By Sally Swartz Opinion Zone
The parking lot at Stuart’s Kane Center is full; the extra cars land in a lot across the street and in a swale beside Salerno Road.
Florida Not All Aboard covers a car with a giant sign: “All Aboard Florida —NOT!! a done deal!” Opponents of the proposed high-speed passenger rail sell “Shoo Shoo Big Choo Choo” buttons for a buck at the door.
Men and women in suits, wearing Citizens Against Rail Expansion buttons, talk in groups on the front sidewalk. Newspapers estimate the crowds at 750-800, and an informal head count is more than 1,000.
Inside, the Federal Railroad Administration seeks public comments on an environmental impact statement the railroad prepared.
It’s a surreal landscape: Wealthy Jupiter Islanders beside retirees from the mainland, environmentalists and Realtors, people of different age groups crowded around tables to write comments. Even Martin residents that favor unbridled growth and the careful growth crowd find a common enemy in All Aboard Florida.
All Aboard Florida would link Miami and Orlando with stops in Fort Lauderdale and West Palm Beach. It would send 32 passenger trains a day rocketing through Treasure Coast communities and add more freight trains for an eventual total of 50 a day.
Thursday’s substitute for a public hearing is an odd production. Big sheets of cardboard with long and boring explanations about various aspects of All Aboard Florida line the walls. A slide show with a few chairs has a few watchers. So does a laughable animation showing dozens of boats speeding through the open railroad bridge. The bridge closes and a train crosses in seconds, then opens for more boats to speed through.
Opponents quickly post a video of it on Facebook, where it draws derisive comments.
An AAF rep drags a supporter around to talk to reporters. Mike Cieslinski, a Stuart resident for two years, said he would drive to West Palm Beach to take the train to Miami for sports events.
Men in suits from AAF and AMEC, the environmental engineering firm that prepared the open house, mill about, smiling smugly and chatting with Martin residents. I ask one, Brad Flom, what All Aboard Florida plans to do with Stuart’s ancient, rusty and rickety railroad bridge. “We hope,” he said, “to get another 30 years out of rehabilitated bridges.” So is the Stuart bridge on the rehab list? He directs me to another suit, but the guy vanishes by the time I elbow through the crowds.
Realtor Julia Sansevere, who sells luxury waterfront homes, worries home values will drop and the whole county real estate market will tank if the high-speed train goes through. Dennis Fadden, president of Martin’s Board of Realtors, agrees, and also worries about marine navigation for those luxury homes with docks. No one answers his letters or concerns.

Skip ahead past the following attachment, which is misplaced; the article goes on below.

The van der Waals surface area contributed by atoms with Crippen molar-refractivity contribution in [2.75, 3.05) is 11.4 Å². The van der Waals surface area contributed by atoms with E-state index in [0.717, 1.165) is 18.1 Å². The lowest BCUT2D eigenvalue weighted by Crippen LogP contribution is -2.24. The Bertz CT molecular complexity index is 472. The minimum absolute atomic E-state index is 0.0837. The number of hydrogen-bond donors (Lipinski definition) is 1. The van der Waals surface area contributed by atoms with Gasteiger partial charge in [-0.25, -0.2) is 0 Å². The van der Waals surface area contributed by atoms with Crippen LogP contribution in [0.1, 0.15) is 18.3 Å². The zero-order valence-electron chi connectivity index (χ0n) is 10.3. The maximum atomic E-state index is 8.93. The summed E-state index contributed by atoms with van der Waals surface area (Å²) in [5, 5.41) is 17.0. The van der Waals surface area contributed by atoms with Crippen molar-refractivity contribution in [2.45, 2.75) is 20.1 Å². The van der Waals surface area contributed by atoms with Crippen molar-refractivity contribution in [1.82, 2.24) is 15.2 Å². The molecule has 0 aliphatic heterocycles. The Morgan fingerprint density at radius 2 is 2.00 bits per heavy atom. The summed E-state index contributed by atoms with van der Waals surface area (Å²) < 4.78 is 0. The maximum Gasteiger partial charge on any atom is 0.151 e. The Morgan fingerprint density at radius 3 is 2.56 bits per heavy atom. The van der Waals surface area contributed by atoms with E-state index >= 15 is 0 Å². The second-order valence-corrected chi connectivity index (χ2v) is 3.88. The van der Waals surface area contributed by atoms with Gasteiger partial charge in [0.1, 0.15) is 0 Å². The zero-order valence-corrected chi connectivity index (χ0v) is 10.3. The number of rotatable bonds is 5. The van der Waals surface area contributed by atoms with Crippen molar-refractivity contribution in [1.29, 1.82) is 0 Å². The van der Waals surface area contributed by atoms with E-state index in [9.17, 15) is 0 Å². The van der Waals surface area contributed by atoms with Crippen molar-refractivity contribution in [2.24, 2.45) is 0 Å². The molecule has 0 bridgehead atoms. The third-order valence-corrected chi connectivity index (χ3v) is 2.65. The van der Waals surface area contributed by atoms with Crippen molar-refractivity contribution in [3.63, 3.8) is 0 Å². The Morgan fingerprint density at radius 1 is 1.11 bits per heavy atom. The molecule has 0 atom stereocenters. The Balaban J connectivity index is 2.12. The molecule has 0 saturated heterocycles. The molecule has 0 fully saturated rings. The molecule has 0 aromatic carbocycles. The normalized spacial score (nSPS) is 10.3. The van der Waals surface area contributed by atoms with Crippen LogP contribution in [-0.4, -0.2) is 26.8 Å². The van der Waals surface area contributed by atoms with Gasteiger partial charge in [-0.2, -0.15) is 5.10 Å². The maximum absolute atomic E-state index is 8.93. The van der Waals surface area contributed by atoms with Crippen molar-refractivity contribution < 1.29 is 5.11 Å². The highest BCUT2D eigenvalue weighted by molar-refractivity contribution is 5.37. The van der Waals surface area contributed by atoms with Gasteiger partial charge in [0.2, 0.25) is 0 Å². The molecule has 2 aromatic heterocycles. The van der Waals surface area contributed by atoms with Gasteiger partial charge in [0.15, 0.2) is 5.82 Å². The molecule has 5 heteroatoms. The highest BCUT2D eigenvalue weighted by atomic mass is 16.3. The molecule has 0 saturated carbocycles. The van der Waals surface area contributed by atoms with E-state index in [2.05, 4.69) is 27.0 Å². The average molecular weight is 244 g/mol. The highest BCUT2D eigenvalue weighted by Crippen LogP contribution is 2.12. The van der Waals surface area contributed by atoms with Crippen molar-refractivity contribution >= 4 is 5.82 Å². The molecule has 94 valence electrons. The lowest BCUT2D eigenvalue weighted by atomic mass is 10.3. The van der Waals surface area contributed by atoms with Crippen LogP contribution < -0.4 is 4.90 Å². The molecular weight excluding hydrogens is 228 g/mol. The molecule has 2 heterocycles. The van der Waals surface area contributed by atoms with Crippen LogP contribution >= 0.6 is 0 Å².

Greg Braun, one of the county’s top environmental scientists, turns in comments citing the railroad’s failure to address how more train traffic will affect wildlife, its failure to include the Savannas State Preserve in its plans, and concerns about additional tracks and trains affecting fire management there and at Jonathan Dickinson State Park.
Lisa Standley, with the firm running the open house, said the feds’ head count relies solely on sign-in sheets. There are a couple sheets with a few signatures on a table at the entrance to the room, but no one tells residents they must sign in to be counted. Why not?
“Thanks for telling me about this,” she said, walking away.
U.S. Rep. Patrick Murphy, who has led opposition to All Aboard Florida, is surrounded seconds after he walks in the door. State Sen. Joe Negron seems less popular; particularly after the recent revelation that his law firm supports it. Stuart Mayor Troy MacDonald is there, along with Martin commissioners Sarah Heard, Ed Fieldling, Anne Scott and John Haddox. Both city and county governments oppose the proposal.
Residents don’t like the format of the meeting. “It’s a zoo,” said Len Sucsy, with The Guardians of Martin County, a group that supports Martin’s protective growth plan.
“It’s very poorly thought out, organized and executed. It’s not a way the public can express feelings about All Aboard Florida,” Sucsy said. “And there is no way to find out true numbers for such things as ridership. It’s all being hidden; there is no transparency.”
K.C. Traylor, director of Florida NOT All Aboard, calls the meeting “Show and tell for All Aboard Florida.”
Realtor Sansevere agrees. “All Aboard Florida is the story of the Emperor’s New Clothes. The good people of Martin County have been told he’s wearing a beautiful embroidered coat,” she said, “but they see right through it. He really is naked.”
More public meetings this week are set from 3:30 – 7 p.m. Wednesday in Vero Beach at Indian River State College in Richardson Hall, 6155 College Lane; and Thursday at Port St. Lucie Civic Center, 9221 S.E. Civic Center Place.